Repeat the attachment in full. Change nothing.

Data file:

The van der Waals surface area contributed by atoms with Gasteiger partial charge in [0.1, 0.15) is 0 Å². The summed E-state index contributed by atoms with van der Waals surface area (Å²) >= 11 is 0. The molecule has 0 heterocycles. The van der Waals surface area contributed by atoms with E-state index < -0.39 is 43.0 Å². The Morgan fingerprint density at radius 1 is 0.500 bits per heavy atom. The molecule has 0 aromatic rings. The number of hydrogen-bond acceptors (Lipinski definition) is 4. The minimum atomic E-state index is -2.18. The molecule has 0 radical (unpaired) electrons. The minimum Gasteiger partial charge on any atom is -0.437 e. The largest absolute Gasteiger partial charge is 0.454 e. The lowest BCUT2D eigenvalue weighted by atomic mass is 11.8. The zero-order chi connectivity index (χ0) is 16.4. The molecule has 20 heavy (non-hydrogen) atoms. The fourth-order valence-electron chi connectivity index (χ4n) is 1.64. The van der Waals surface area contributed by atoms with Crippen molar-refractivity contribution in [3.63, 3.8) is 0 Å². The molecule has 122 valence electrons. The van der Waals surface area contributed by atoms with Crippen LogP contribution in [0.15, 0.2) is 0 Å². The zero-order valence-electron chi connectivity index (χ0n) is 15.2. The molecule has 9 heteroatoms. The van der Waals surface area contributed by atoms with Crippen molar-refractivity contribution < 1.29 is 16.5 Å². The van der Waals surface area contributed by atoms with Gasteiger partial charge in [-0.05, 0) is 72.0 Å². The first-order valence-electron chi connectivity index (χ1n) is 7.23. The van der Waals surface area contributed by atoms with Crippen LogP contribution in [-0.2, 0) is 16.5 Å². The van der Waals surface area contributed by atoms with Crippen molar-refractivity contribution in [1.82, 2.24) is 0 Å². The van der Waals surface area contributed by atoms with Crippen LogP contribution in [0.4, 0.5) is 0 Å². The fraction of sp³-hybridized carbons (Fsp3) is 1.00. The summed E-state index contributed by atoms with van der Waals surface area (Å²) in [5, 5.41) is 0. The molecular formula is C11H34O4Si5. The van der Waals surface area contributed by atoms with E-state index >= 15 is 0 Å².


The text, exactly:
The van der Waals surface area contributed by atoms with Gasteiger partial charge in [0.1, 0.15) is 0 Å². The summed E-state index contributed by atoms with van der Waals surface area (Å²) >= 11 is 0. The molecule has 0 heterocycles. The van der Waals surface area contributed by atoms with E-state index < -0.39 is 43.0 Å². The Morgan fingerprint density at radius 1 is 0.500 bits per heavy atom. The molecule has 0 aromatic rings. The number of hydrogen-bond acceptors (Lipinski definition) is 4. The minimum atomic E-state index is -2.18. The molecule has 0 radical (unpaired) electrons. The minimum Gasteiger partial charge on any atom is -0.437 e. The largest absolute Gasteiger partial charge is 0.454 e. The lowest BCUT2D eigenvalue weighted by atomic mass is 11.8. The zero-order chi connectivity index (χ0) is 16.4. The molecule has 20 heavy (non-hydrogen) atoms. The fourth-order valence-electron chi connectivity index (χ4n) is 1.64. The van der Waals surface area contributed by atoms with Crippen molar-refractivity contribution in [3.63, 3.8) is 0 Å². The molecule has 122 valence electrons. The van der Waals surface area contributed by atoms with Crippen LogP contribution in [0.15, 0.2) is 0 Å². The zero-order valence-electron chi connectivity index (χ0n) is 15.2. The molecule has 9 heteroatoms. The van der Waals surface area contributed by atoms with Crippen molar-refractivity contribution < 1.29 is 16.5 Å². The van der Waals surface area contributed by atoms with Gasteiger partial charge in [-0.05, 0) is 72.0 Å². The first-order valence-electron chi connectivity index (χ1n) is 7.23. The van der Waals surface area contributed by atoms with Crippen LogP contribution in [-0.2, 0) is 16.5 Å². The van der Waals surface area contributed by atoms with Crippen molar-refractivity contribution in [1.82, 2.24) is 0 Å². The van der Waals surface area contributed by atoms with Crippen LogP contribution in [0.4, 0.5) is 0 Å². The fraction of sp³-hybridized carbons (Fsp3) is 1.00. The summed E-state index contributed by atoms with van der Waals surface area (Å²) in [5, 5.41) is 0. The molecular formula is C11H34O4Si5. The van der Waals surface area contributed by atoms with E-state index >= 15 is 0 Å².